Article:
The cockpit parts were assembled and the fuselage halves joined using Tamiya Extra Thin liquid cement and this worked great with the kit plastic. After taping the fuselage to ensure a tight bond, the two piece nose was glued together and attached, followed by the separate lower aft fuselage section (33) and the non-bulged bomb bay doors (26,27,28,29). Super glue was used on all of the seams to both fill and seal them. The join of the nose section required three light applications of super glue and wet sanding to get a seamless fit, while the bomb bay doors require some card on the port side to fill a gap and some Squadron filler was used on both the fore and aft join line.

Missing from the Matchbox Lancaster are the two outlets located below the nose turret. Two pieces of rod were filed in half and then sanded into a tapered point at one end and then these were glued onto location. Zombie was fitted with a camera in the lower forward port fuselage so a punched disc was used to represent the aperture as seen in photographs. After the aft fuselage turret shroud (18) was attached, the openings were plugged with foam or masked with tape and then the fuselage received a wet sanding to remove the raised panel lines.

Once the panel lines were sanded off, the fuselage was primed with Tamiya rattle can FINE primer (lacquer). When this had cured, the panel lines were added using an OLPHA P-Cutter along with TESTORS tape as the straight edge. This is a great combination as the cutter actually removes the plastic and the tape is thick enough to guide the blade but flexible enough to be used on gentile curves. 

Before the wing halves were glued together, a dry fit of the engine nacelle inserts (65,66,67,68) showed this was not a real tight fit. To ensure a robust attachment that could take the future sanding, these locations received a card backing and then the inserts were attached, followed by joining the wing halves. A dry fit of the resin Paragon nacelles that are made for the newer Airfix and Hasegawa Lanc showed that some serious persuasion and filler was coming.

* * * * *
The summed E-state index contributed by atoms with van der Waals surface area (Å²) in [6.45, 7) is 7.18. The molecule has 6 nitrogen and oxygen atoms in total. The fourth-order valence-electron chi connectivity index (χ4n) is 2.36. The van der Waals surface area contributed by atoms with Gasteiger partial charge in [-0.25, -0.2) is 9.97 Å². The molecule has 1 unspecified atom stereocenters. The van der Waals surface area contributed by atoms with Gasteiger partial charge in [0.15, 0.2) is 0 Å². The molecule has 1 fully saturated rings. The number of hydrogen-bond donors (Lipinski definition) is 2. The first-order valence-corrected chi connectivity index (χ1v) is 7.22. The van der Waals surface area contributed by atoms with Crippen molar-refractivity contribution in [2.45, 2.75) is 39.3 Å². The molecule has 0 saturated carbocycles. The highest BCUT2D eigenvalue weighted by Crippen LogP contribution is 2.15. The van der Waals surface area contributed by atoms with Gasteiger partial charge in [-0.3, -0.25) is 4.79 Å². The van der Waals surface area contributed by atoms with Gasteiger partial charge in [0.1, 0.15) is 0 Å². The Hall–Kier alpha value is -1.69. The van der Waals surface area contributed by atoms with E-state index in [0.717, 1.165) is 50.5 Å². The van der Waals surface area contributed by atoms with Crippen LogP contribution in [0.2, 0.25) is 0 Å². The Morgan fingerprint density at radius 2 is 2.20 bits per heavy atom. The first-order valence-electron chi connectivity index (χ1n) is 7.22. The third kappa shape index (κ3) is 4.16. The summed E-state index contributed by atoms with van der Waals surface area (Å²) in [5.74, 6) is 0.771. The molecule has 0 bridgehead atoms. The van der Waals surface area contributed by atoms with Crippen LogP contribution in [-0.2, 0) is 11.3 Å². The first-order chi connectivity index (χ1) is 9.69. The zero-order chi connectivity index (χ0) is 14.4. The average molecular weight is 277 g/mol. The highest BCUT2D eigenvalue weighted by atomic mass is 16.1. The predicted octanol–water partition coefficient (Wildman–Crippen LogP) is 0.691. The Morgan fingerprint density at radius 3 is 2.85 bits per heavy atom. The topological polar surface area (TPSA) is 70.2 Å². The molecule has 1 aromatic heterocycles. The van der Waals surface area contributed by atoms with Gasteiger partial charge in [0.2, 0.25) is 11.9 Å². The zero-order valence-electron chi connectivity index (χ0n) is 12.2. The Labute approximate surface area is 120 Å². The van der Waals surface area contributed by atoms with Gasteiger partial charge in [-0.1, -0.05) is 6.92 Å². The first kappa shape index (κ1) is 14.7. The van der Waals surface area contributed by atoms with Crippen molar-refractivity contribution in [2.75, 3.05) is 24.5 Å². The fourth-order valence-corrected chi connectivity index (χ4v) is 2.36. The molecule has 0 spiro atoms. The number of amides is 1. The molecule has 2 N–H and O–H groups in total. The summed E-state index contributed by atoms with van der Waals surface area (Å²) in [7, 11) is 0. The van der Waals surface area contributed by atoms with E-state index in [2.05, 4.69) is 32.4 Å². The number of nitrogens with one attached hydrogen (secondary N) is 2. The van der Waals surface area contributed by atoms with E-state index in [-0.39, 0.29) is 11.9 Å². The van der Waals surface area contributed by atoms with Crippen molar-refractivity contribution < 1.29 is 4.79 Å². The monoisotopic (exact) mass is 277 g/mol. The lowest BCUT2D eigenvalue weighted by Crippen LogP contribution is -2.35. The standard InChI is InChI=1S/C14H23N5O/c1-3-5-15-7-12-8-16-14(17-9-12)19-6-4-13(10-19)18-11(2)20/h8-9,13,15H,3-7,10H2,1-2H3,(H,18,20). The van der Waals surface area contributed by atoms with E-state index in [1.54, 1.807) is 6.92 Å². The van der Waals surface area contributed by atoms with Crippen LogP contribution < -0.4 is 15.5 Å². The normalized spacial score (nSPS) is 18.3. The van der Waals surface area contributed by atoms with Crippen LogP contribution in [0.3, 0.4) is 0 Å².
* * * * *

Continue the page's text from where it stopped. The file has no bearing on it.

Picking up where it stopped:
First step was filling in the lower wing opening that would have received Merlin cowlings. This was done with thick card that was then carved and filed to final shape that did match the abutting wing leading edge. This was followed by gluing the inner nacelles that hold the landing gear together, cutting off the engine cowling and gluing these onto location and left to cure. Next, the excellent Paragon resin nacelles were filed until it would fit both the kit nacelle extension of the upper wing and at least be level from the side. This did show a serious gap were the new nacelle met the wing.

Tamiya Spruce cutters did a great job of getting the inner housing and resin nacelles extensions to meet and when this was accomplished, card tangs were glued inside of the gear bay. It was then a matter of ‘sliding’ the resin nacelle onto these and the upper tang and keeping them level. A rather generous amount of super gel was then applied to the inside of the resin nacelle where ever it met a kit surface.  Likewise, a similar format was followed for the outer nacelles but the raised molding on the lower wings are larger then the base of this addition. This is when Milliput is your friend!